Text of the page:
Searching over 5,500,000 cases.

Buy This Entire Record For $7.95

Download the entire decision to receive the complete text, official citation,
docket number, dissents and concurrences, and footnotes for this case.

Learn more about what you receive with purchase of this case.

Miramar Police Officers' Retirement Plan v. Murdoch

Court of Chancery of Delaware

April 7, 2015


Date Submitted: February 10, 2015.

Stuart M. Grant and Cynthia A. Calder of GRANT & EISENHOFER P.A., Wilmington, Delaware; Robert D. Klausner and Adam P. Levinson of KLAUSNER, KAUFMAN, JENSEN & LEVINSON, Plantation, Florida; Attorneys for Plaintiff.

Gregory V. Varallo, Kevin M. Gallagher and Christopher H. Lyons of RICHARDS, LAYTON & FINGER P.A., Wilmington, Delaware; Attorneys for Defendants.




This action involves a dispute over whether a corporation created to effectuate a spin-off transaction is bound by provisions in a contract that the former parent corporation had entered into in connection with resolving a lawsuit with its stockholders.

In 2006, the media conglomerate News Corporation ("Old News Corp") entered into a Stipulation of Settlement (the "Settlement Agreement") to settle stockholder litigation filed in this Court in 2005. Subject to certain exceptions, the Settlement Agreement prevents Old News Corp during a period of twenty years from maintaining a stockholder rights plan for longer than one year without obtaining stockholder approval.

In 2013, Old News Corp transferred its newspaper and publishing business into a wholly-owned subsidiary ("New News Corp") and then spun off New News Corp to its stockholders pursuant to the terms of a Separation and Distribution Agreement. After the spin-off, Old News Corp was renamed Twenty-First Century Fox, Inc., which is now a broadcast and media company.

In June 2013, the board of New News Corp adopted a one-year rights plan. In June 2014, the board extended that plan for an additional year without obtaining stockholder approval. In this action, a stockholder of New News Corp alleges that New News Corp, which was formed years after the Settlement Agreement was signed and is not a party to that contract, is nonetheless bound by that agreement as a transferee or assign of Old News Corp and, thus, that the 2014 extension of New News Corp's rights plan was impermissible under the Settlement Agreement.

In its complaint, plaintiff asserts four causes of action against New News Corp and its board of directors: declaratory judgment (Count I); breach of contract (Count II); breach of fiduciary duty (Count III); and reformation due to mutual mistake (Count IV). Defendants moved to dismiss the complaint in its entirety under Court of Chancery Rule 12(b)(6) for failure to state a claim and Count IV under Court of Chancery Rule 9(b) for failure to plead mistake with particularity.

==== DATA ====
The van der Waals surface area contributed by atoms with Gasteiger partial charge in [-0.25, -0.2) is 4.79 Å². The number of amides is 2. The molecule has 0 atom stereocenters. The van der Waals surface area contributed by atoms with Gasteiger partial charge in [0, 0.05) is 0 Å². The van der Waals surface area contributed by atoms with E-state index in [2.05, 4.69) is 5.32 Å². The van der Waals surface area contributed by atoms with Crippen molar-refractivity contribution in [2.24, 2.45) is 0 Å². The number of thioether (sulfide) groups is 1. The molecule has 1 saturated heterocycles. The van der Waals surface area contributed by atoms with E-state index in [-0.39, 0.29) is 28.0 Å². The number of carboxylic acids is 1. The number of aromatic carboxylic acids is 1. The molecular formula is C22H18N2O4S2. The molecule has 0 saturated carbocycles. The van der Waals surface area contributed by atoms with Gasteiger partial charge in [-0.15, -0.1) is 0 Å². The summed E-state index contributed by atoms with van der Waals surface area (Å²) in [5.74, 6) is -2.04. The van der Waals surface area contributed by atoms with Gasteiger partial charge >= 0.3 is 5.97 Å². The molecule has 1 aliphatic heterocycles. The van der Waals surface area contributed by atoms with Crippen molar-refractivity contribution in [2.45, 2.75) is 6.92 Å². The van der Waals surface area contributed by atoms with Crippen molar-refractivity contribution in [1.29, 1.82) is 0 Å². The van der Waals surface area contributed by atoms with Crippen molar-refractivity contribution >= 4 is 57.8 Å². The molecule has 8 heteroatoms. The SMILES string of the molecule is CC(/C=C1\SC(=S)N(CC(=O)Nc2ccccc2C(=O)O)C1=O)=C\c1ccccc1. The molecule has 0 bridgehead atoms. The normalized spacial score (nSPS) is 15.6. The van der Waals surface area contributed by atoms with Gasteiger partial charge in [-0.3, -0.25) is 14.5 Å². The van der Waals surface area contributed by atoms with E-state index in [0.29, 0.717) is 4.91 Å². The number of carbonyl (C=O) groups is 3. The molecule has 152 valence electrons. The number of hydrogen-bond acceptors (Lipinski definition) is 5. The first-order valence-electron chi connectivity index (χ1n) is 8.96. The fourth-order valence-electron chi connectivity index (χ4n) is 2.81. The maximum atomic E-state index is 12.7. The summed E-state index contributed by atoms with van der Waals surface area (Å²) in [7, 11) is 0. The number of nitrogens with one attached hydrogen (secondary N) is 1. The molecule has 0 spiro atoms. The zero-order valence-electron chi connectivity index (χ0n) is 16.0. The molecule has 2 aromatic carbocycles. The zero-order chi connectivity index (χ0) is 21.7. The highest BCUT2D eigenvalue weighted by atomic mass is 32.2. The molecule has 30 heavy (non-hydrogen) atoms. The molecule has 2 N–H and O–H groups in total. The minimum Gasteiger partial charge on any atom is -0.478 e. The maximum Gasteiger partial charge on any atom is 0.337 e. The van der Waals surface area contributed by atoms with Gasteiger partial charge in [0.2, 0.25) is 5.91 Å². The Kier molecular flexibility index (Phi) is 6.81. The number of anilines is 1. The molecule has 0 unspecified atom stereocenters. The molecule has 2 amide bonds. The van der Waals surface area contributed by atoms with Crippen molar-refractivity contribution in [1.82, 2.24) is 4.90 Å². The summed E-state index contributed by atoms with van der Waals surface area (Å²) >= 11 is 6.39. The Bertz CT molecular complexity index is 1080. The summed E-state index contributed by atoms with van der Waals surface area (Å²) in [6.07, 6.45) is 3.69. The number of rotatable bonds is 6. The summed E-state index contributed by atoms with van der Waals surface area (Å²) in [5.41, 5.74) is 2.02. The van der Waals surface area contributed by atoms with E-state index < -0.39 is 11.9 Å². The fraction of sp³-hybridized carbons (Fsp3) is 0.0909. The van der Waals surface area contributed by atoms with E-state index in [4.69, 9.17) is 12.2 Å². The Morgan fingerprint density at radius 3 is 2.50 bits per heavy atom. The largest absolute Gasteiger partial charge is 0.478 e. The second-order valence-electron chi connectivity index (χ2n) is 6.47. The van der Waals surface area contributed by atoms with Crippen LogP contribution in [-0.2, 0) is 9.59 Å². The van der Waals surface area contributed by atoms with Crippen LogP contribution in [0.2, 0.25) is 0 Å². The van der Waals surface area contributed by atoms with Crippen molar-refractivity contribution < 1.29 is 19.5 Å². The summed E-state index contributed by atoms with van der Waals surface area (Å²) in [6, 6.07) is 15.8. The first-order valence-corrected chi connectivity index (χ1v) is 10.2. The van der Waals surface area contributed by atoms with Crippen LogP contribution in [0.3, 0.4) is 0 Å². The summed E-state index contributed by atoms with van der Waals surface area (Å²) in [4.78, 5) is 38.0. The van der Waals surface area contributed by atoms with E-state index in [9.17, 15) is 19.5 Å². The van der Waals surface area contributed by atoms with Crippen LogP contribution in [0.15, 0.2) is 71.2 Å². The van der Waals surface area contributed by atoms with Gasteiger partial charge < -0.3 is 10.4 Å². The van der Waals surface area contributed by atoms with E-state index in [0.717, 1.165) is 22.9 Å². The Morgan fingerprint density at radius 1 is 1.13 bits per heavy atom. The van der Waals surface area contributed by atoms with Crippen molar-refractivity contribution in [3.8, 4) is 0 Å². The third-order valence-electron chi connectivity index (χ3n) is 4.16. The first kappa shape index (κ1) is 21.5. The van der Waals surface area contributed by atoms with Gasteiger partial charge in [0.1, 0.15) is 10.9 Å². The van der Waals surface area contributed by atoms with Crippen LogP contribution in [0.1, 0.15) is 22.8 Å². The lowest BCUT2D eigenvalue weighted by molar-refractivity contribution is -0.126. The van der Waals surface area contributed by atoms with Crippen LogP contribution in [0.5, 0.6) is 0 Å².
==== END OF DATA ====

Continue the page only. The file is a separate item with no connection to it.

In this opinion, I conclude that it is not reasonably conceivable that New News Corp is bound by the rights plan restrictions of the Settlement Agreement because, under the only reasonable interpretation of the Settlement Agreement and the Separation and Distribution Agreement, Old News Corp's rights and obligations under the Settlement Agreement were not transferred or assigned to, or otherwise assumed by, New News Corp. I thus dismiss Count I for failure to state a claim. Because Counts II-IV are each premised on New News Corp being bound by the Settlement Agreement, I also dismiss those claims on that basis.

Nothing in this decision relieves Old News Corp, now operating as Twenty-First Century Fox, Inc., from performing under the Settlement Agreement. It continues to be bound by those obligations, including the rights plan restrictions set forth therein.


A. The Parties

Defendant News Corporation ("New News Corp" or the "Company"), a Delaware corporation based in New York, New York, is a publicly traded, newspaper and publishing company. The Company has two classes of common stock: Class A non-voting shares and Class B voting shares.

Defendants K. Rupert Murdoch, Peter L. Barnes, José María Aznar, Natalie Bancroft, Elaine L. Chao, John Elkann, Joel I. Klein, James R. Murdoch, Lachlan K. Murdoch, Ana Paula Pessoa, Masroor Siddiqui, and Robert J. Thompson have been the twelve members of New News Corp's board of directors (the "Board" or the "Individual Defendants") at all relevant times. Other than three overlapping directors-Defendants K. Rupert Murdoch, James R. Murdoch, and Lachlan K. Murdoch-the board of New News Corp has different members than the board of Old News Corp.[2]

Rupert Murdoch is the Chairman of the Board and Chief Executive Officer of New News Corp.[3] Individually and through the Murdoch Family Trust, Rupert Murdoch beneficially owns 39.4% of New News Corp's Class B voting stock.